Notwithstanding that – we really liked Moldova :- )
Although it obviously does have its problems….
Despite our slightly problematic border crossing (see previous post) we entered Moldova in buoyant mood – our 8th Country of this trip and the first one we entered in bright sunshine! After all the recent rains the country side looked lush and verdant – full of greenery and loads of roadside wild flowers.
Well, we say road…
To be honest they weren’t that bad at all – in places.
Still capable of making fairly decent time on them, but need to maintain your attention for the odd pothole.The first Moldovan town we passed through was the most run down we have seen in all of Europe (although Africa is our yardstick – and we have seen MUCH worse there).
This was still completely decrepit, with crumbling soviet apartment blocks the only architecture, and the underlying infrastructure (by that I mean roads, pavements, kerbs) smashed to pieces by time and neglect.
But not – I hasten to add – is there any evidence of vandalism.
But here, there is still the full spectrum of humanity living in the places, kids playing, families, sullen “yoofs” giving us Paddington Bear hard stares, middle and old aged people just getting on with life.
We started to find this throughout Russia and the CIS – the towns and cities are often…well…a bit crap. Yet, they are lived in, active, and any amenities provided are fully used. Where they exist – parks are full, benches are sat on, fountains played in, playgrounds and public open air gyms used. There is a real feel of community – albeit the 114th happiest community.Another point – the streets are much wider than the UK’s – and a lot of them were planted with trees decades ago – so they now benefit from leafy, shaded boulevards. Something our cramped island does not often have the space or will to create any more?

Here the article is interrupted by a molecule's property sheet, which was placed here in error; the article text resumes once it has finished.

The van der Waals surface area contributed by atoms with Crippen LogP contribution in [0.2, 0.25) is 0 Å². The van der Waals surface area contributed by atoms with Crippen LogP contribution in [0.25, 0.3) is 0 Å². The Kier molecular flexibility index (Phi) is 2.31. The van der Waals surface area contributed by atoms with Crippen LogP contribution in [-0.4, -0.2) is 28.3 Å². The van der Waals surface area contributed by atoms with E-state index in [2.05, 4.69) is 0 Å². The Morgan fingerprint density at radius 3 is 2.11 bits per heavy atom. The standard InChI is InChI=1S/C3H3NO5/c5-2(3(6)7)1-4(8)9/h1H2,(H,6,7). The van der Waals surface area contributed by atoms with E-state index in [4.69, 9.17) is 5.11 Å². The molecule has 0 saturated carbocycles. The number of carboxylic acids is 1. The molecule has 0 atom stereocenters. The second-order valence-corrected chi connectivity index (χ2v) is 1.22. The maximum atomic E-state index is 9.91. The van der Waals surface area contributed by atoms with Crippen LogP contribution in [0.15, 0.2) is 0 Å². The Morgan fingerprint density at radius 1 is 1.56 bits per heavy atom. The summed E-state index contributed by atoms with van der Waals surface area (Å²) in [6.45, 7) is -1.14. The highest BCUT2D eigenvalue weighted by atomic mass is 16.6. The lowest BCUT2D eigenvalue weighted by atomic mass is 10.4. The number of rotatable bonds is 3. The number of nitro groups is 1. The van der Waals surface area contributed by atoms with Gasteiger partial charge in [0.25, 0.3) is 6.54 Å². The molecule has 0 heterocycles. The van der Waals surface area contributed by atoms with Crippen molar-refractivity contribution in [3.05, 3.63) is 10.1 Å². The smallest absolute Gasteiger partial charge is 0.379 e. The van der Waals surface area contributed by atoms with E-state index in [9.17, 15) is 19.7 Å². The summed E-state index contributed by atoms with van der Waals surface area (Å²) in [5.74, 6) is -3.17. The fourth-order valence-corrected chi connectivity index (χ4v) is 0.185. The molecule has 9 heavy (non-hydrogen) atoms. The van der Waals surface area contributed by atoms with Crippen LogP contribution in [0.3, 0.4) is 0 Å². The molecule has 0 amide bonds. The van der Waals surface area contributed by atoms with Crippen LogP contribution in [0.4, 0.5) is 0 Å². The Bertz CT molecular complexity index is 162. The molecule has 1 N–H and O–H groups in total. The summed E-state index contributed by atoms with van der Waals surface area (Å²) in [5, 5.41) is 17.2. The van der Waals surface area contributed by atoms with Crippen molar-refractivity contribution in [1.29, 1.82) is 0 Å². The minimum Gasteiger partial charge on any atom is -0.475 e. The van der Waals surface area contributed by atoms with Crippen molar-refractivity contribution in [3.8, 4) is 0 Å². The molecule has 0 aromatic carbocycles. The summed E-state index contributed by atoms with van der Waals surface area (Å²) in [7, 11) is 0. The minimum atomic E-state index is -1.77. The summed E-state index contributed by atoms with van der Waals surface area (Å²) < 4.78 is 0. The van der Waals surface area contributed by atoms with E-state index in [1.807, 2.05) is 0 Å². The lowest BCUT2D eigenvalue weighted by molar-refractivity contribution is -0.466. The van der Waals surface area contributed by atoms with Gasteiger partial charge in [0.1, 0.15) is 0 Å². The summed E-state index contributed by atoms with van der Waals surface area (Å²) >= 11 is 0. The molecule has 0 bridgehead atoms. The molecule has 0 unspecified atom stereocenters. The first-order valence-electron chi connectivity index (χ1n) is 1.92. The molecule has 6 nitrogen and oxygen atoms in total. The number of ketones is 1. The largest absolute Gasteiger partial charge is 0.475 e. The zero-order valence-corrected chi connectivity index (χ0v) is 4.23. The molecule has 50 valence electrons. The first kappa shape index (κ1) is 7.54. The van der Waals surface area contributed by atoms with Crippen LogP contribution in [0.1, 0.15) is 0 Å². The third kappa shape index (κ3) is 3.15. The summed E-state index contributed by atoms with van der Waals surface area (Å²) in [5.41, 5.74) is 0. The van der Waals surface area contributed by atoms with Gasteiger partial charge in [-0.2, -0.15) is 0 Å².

We never, ever felt threatened in these areas, and some even had quite a nice vibe to them. Nothing wrong sitting in a crap but busy park enjoying an ice-cream?
But we made the capital in time, forewarned that the small lodging house we had booked (central and with secure parking) was difficult to find.
It took over two hours to find, and for the last hour we were always with 500 metres of it.
Tucked in behind apartment blocks down a warren of alleyways – we were always going to struggle. Asking for help at a fuel station, and later a travel agent we discovered one of the nicest aspects about Moldova. The people. Cheryl left the fuel station armed with hand drawn maps – and a mobile number should we struggle further. The map (80% correct), after a few wrong turns got us very close, and a visit to the travel agent confirmed we were within 500 yards. After 17 brief, feint, static ridden ‘phone calls between us and the hotel and their English speaking friend – roped in to help – we parked up, handed the phone to a shopkeeper to describe where we were, and begged for the hotel to come and find us and bring us in…
Those calls cost us £30 BTW!
Despite this – would recommend the Hotel Olympia.
Chisinau may be poor – but it isn’t cheap!
We found via Booking.com, but booked direct.
Cheapest in town and great if you want to lock your vehicle securely whilst you tour some of the best wine venues to be had – anywhere in the world!
We’ve toured wineries in South Africa, Australia and New Zealand – and Moldova knocks them out the ring – seriously!
N 46.59.892 E 028.51.391 – takes you to the entrance to the rabbit warren